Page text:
Omicron-specific booster may be unnecessary, early research suggests

A version of Moderna's COVID-19 vaccine tailored to target the omicron variant generated similar levels of immunity in monkeys as the current booster formulation, according to preliminary research from the National Institutes of Health.

The findings suggest an omicron-specific vaccine may not be necessary, researchers said. In the lab study, both vaccines protected the monkeys' lower airways from the variant and spurred similar immune responses.

"It doesn't appear to be, at this stage, like influenza — where changing the vaccine would be required. I don't think we're there yet," lead author Robert Seder, MD, chief of the cellular immunology section at the National Institute of Allergy and Infectious Diseases, told The Washington Post.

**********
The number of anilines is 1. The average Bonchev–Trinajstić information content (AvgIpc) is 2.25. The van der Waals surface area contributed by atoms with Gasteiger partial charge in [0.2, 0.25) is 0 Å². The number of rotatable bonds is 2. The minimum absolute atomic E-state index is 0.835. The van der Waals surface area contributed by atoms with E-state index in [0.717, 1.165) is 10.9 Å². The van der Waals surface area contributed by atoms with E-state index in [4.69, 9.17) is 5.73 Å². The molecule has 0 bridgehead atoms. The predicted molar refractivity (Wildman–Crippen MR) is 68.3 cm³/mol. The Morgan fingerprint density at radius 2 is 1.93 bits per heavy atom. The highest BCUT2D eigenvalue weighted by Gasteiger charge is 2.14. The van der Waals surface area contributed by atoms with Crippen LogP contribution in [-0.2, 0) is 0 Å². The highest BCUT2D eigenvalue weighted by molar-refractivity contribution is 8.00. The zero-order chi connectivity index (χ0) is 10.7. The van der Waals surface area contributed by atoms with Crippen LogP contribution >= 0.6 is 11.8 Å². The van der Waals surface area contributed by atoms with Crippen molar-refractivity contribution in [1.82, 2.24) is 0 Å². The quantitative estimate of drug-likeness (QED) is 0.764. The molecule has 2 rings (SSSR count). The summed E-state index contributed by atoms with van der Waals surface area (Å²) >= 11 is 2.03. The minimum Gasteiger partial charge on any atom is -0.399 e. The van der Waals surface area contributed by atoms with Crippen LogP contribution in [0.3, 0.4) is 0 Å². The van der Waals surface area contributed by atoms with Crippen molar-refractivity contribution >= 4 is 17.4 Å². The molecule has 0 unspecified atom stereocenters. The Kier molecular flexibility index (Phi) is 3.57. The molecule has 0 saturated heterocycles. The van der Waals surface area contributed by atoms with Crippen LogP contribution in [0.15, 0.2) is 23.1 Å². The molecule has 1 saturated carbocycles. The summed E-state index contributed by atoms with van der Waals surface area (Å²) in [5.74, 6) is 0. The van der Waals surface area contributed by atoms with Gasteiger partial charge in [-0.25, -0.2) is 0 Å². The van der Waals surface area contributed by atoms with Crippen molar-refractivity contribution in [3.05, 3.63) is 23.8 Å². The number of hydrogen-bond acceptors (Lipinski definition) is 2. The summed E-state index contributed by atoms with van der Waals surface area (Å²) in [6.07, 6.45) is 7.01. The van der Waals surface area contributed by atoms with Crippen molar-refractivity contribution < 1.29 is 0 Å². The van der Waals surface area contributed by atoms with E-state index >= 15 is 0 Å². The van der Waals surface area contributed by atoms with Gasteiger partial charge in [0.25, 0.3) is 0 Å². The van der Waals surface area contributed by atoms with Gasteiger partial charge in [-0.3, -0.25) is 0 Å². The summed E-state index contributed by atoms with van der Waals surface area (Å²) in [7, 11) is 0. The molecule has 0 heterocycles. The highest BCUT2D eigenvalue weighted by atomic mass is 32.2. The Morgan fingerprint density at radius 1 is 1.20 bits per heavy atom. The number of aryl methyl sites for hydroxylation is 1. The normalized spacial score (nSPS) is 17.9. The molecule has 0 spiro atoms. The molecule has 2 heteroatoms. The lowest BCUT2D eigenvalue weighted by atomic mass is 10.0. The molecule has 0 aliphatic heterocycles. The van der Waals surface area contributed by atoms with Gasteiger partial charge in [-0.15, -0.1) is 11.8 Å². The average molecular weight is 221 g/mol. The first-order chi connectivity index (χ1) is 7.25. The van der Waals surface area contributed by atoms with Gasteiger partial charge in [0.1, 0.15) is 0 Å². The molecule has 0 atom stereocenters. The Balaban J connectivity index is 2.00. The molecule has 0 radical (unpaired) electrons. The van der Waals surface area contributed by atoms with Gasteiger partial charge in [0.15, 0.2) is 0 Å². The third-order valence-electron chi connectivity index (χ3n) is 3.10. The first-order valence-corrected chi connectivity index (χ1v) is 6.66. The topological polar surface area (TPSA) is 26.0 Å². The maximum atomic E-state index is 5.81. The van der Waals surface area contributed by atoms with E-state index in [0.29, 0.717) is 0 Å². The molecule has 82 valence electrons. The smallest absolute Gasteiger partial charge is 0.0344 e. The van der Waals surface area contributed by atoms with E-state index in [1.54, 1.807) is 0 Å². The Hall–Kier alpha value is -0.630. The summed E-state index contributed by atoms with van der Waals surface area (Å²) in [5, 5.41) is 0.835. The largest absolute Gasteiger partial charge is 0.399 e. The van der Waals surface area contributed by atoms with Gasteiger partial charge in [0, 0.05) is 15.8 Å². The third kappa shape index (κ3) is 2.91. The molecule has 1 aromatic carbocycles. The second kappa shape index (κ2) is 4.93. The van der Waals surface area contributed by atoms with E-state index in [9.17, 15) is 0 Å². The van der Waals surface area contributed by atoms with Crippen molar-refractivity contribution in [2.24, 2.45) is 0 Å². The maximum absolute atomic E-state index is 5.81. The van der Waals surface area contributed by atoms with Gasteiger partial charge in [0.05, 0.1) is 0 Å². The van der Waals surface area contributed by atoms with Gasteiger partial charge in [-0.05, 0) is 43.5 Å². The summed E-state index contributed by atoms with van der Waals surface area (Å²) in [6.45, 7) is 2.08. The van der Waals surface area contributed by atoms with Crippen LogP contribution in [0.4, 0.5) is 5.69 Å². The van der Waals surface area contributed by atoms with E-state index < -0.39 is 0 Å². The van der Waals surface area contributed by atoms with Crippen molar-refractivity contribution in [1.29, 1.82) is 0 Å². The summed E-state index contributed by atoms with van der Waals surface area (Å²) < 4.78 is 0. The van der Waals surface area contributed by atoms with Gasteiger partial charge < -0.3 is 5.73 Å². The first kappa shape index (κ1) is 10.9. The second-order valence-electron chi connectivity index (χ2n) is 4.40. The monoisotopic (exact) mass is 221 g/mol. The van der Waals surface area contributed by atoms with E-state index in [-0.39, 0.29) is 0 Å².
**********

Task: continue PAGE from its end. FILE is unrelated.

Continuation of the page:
Researchers said human data is still needed to confirm this finding. If omicron remains dominant and future variants emerge from that lineage, tailored booster shots may be necessary, Dr. Seder said. 

The findings come a week after Moderna and Pfizer both launched clinical trials for omicron-specific vaccines. 

Researchers at the NIAID's Vaccine Research Center conducted the study, which was posted Feb. 4 on the medical preprint server BioRxiv. The study has not been peer reviewed. 

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